November 7, 2023

To err is to be human, yet we go to great pains to prove ourselves otherwise. Any piece of art is a summation of our triumphs and failures made along the way.

For the genius is revealed not in the absolute perfection of a work but in absolute fidelity to himself, in commitment to his own passion. The passionate aspiration of the artists to the truth, to know the world and himself in the world, endows with special meaning even in the somewhat obscure, or, as they are called, “less successful” passages in his works.
  • Andrey Tarkovsky, from Sculpting in Time

Most of us aim for perfection. While it’s a noble attempt, we’re quick to get mired in striving for a perfection that doesn’t exist. In that mire, we can lose our guiding current of creativity. We may sink and lose hope because the target of flawlessness is impossible to capture. 

We may look to outside tools and forces to aid us and move us closer to perfection. We let the machine and the algorithm remove human error. Missed notes are auto-tuned to the exact pitch. The AI dials in your writing, and the photo editor corrects your photo. What we lose along the way is what makes us human — the flaws. What’s left after is artwork that is cast in plastic and bloated with silicone.

Seeking perfection from you and your work is to deny yourself of universal humanity. 

To be clear, none of this is an indictment against pursuing the best version of what you’re creating. Precision isn’t synonymous with perfection. Precision is doing your best work with focus and intent. Seeking perfection is to demand the ill-defined “ideal work” from the charmingly flawed “real work”.

Three Factors:

There are three factors that can have a significant effect on the final “quality” of a piece:

  • The amount of skill and technique you have to execute at a particular moment
  • The materials available
  • The ephemeral unconsciousness providing us with ideas

Skill and Technique

Skill is what routines like figure drawing, practicing scales, and writing exercises build. Without a well-developed technique, executing your vision won’t come easy.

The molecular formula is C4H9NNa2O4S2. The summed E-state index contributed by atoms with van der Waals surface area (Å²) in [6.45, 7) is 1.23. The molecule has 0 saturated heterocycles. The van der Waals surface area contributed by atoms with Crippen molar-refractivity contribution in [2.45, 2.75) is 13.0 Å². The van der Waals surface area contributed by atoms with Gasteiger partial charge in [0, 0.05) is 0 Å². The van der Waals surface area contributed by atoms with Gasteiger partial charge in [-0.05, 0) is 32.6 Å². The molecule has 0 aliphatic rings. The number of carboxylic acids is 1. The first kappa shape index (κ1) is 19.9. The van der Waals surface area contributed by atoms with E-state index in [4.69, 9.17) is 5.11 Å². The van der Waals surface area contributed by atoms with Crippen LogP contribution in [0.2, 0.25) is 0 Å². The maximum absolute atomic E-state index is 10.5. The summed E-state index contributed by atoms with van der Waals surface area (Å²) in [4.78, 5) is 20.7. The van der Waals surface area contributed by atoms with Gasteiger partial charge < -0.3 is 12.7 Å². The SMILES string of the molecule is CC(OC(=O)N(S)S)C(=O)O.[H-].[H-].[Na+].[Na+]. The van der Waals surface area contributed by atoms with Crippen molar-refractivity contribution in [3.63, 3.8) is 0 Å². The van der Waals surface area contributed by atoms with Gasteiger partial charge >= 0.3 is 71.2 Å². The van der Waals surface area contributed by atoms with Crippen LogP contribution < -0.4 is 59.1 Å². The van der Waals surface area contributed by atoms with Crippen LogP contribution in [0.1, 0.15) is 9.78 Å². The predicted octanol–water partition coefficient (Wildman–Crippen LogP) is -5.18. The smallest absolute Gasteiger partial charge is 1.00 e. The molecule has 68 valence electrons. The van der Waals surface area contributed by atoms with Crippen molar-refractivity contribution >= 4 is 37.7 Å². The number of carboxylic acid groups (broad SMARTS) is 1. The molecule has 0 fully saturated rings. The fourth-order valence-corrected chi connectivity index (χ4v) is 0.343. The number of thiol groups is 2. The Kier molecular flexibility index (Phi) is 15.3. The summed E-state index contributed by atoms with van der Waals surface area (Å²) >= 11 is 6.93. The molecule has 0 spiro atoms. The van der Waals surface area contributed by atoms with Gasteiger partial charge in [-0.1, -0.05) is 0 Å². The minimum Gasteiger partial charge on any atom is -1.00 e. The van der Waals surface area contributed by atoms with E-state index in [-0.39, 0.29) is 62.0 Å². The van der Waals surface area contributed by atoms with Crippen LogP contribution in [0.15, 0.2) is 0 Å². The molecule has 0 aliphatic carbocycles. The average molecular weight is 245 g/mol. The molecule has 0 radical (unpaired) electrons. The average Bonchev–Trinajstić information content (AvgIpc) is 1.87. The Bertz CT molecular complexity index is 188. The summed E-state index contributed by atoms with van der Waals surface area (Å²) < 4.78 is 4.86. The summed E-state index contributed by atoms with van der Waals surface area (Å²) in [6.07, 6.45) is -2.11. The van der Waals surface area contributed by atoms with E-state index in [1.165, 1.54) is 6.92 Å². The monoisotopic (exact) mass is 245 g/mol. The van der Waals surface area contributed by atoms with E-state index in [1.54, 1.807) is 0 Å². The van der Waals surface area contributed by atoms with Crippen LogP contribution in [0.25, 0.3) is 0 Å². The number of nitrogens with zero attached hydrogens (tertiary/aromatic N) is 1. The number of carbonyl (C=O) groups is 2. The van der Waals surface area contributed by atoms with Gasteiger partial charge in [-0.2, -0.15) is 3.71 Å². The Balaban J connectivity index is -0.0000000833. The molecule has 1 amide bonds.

We can set more objective standards for judging skill, but having a lot of doesn't always equate with great work. There are many soulless works executed with technical virtuosity. Emotional and poignant art is often made without much technical execution. Sometimes to make something great, all you need is “just enough” skill.


You can’t expect to create a blockbuster film on a home camera. But, you don’t always need expensive materials, better instruments, or a bigger studio to create something worthwhile. Often creativity flourishes better within constraints. With an infinite budget and no guardrails, creativity can flounder. Something so amorphous needs boundaries. When you don’t set any parameters you’re losing the skeleton guiding you to a mature creation. The key here is to not expect a certain result out of materials that won’t yield your desired outcome.

Caveat: there is something to be said about getting quality materials to work with. Working with lesser materials can cause unnecessary friction in the act of creation. Assess whether you’re trying to force an outcome out of a material that won’t yield that result. if so, try a different approach or find materials that provide the potential you need.

Where Ideas Come From

We can never predict what will resonate with people. What matters most here is what you find successful. Trying to catch and plan ideas to make other people happy only leads to work that feels forced. When you’re not being true to what moves you in an attempt for validation from others, you’ll only end up disappointed. There are two scenarios in this case: